Advancing the rights of working families.

State and Local Laws Protecting Pregnant Workers

State and Local Laws Protecting Pregnant Workers

There are many states and localities that provide protections for pregnant workers in need of a modest accommodation to stay healthy and employed. In fact, there has been a recent groundswell in state and local action to respond to the growing problem of pregnant workers being forced to choose between their health and their jobs. A Better Balance has worked with local campaigns to pass critically important legislation to protect pregnant workers in recent years. 

We will keep this page updated as other campaigns achieve success.

Please note that these laws are complex and this page is not intended to provide legal advice, please consult with a local attorney or call us at 212-430-5982 if you have questions about your rights.

For a downloadable PDF version of this information, please click here.

States

Alaska  

(Date: 1992) Upon employee request, public sector employers must offer pregnant employees transfer to a less strenuous or hazardous position provided that one is available, the transfer is recommended by a health care provider, and the employee is qualified for the new position. Alaska Stat. § 39.20.520.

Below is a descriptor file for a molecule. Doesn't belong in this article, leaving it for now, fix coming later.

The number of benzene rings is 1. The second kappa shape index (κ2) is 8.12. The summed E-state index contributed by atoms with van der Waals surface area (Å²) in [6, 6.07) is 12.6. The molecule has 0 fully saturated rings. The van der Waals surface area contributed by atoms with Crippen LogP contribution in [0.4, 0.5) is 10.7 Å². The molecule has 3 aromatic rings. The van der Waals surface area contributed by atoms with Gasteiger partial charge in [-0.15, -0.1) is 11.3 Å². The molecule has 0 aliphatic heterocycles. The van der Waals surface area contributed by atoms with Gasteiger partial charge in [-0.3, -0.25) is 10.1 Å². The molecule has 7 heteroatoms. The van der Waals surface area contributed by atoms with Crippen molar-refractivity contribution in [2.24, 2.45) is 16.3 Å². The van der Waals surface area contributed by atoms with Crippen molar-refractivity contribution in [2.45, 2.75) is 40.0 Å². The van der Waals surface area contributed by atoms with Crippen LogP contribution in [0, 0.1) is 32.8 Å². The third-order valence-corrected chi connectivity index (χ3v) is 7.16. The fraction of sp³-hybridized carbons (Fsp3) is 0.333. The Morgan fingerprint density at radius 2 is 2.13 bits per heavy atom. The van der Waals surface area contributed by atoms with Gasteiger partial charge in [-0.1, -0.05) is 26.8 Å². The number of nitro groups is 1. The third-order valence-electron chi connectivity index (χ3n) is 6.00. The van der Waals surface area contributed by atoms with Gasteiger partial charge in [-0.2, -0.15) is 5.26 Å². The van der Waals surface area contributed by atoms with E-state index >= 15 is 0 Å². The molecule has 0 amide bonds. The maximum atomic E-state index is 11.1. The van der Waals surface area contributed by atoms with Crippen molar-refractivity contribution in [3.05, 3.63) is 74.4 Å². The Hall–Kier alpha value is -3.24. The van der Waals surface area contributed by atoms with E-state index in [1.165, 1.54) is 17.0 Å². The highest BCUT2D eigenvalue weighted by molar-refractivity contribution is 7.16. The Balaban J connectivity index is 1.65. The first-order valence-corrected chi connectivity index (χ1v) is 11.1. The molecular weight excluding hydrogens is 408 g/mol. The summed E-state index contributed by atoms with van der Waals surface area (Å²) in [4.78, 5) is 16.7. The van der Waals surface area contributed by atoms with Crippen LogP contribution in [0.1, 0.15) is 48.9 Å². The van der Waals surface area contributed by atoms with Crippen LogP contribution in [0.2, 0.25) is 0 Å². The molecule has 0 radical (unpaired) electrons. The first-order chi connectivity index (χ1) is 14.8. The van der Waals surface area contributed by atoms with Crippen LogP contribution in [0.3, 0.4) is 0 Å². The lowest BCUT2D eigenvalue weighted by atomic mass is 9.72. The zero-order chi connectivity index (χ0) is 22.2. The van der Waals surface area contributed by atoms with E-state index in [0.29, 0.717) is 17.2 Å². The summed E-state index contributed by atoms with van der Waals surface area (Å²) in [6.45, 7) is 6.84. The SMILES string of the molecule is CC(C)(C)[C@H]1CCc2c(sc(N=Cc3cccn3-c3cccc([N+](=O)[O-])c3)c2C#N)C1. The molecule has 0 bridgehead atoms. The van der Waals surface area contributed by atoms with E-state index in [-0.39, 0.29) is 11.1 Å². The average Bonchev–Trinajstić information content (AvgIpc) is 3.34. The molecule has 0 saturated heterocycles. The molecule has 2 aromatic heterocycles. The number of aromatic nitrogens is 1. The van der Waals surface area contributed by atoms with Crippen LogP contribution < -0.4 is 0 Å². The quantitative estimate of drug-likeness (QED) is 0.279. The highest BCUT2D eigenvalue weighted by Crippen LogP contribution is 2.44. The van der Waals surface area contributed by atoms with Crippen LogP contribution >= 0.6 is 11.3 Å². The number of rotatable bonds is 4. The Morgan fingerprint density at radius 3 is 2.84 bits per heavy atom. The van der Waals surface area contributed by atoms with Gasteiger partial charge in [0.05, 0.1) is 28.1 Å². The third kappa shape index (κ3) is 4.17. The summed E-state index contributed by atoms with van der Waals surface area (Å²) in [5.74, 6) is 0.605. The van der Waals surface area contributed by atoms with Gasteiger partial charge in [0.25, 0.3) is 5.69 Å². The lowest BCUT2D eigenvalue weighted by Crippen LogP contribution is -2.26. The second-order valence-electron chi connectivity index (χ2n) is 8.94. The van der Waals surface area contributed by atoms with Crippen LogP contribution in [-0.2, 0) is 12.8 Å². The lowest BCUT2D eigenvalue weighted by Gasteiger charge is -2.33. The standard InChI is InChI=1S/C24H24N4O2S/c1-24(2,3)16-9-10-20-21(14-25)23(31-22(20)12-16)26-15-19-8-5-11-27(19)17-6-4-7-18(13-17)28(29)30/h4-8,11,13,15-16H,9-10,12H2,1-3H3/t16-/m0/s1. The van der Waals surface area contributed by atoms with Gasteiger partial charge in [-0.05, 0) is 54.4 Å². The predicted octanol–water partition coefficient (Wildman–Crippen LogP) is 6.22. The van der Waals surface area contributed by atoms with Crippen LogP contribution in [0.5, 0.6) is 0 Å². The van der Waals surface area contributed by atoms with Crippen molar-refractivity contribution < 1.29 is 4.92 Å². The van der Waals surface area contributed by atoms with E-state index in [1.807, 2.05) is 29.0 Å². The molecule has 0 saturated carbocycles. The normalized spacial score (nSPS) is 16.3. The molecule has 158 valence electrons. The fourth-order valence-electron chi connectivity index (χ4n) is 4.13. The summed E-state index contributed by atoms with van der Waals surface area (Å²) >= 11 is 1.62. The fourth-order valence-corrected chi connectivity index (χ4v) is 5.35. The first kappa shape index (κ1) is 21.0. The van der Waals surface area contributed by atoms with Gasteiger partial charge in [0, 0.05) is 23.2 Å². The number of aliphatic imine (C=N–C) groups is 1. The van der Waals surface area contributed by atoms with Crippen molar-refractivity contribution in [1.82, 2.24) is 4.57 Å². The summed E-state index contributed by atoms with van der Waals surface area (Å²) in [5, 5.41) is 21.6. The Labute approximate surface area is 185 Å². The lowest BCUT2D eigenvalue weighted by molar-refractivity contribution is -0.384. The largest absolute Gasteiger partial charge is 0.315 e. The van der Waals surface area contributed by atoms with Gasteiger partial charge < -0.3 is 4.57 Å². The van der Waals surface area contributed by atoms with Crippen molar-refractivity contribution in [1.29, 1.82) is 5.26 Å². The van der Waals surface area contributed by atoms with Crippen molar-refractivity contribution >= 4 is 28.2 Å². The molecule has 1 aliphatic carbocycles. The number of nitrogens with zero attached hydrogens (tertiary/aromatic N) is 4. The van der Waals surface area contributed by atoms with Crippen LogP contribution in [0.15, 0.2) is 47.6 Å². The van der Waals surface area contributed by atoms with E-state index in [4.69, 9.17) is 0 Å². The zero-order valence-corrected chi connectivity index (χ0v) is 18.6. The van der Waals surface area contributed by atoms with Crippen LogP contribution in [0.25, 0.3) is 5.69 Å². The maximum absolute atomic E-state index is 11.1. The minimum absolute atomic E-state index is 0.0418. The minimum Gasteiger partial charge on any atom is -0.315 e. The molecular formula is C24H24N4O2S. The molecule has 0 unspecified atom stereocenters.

California

(Date: 1999) Employers with five or more employees must reasonably accommodate pregnant workers, workers recovering from childbirth, and workers with related medical conditions, if they request an accommodation. The employer can require the advice of a healthcare provider for these accommodations. Reasonable accommodation includes transfer to less strenuous or hazardous position. Employers must notify pregnant employees of these rights. Cal. Gov’t Code §§ 12945(a)(3)(A)-12945(a)(3)(C).

Colorado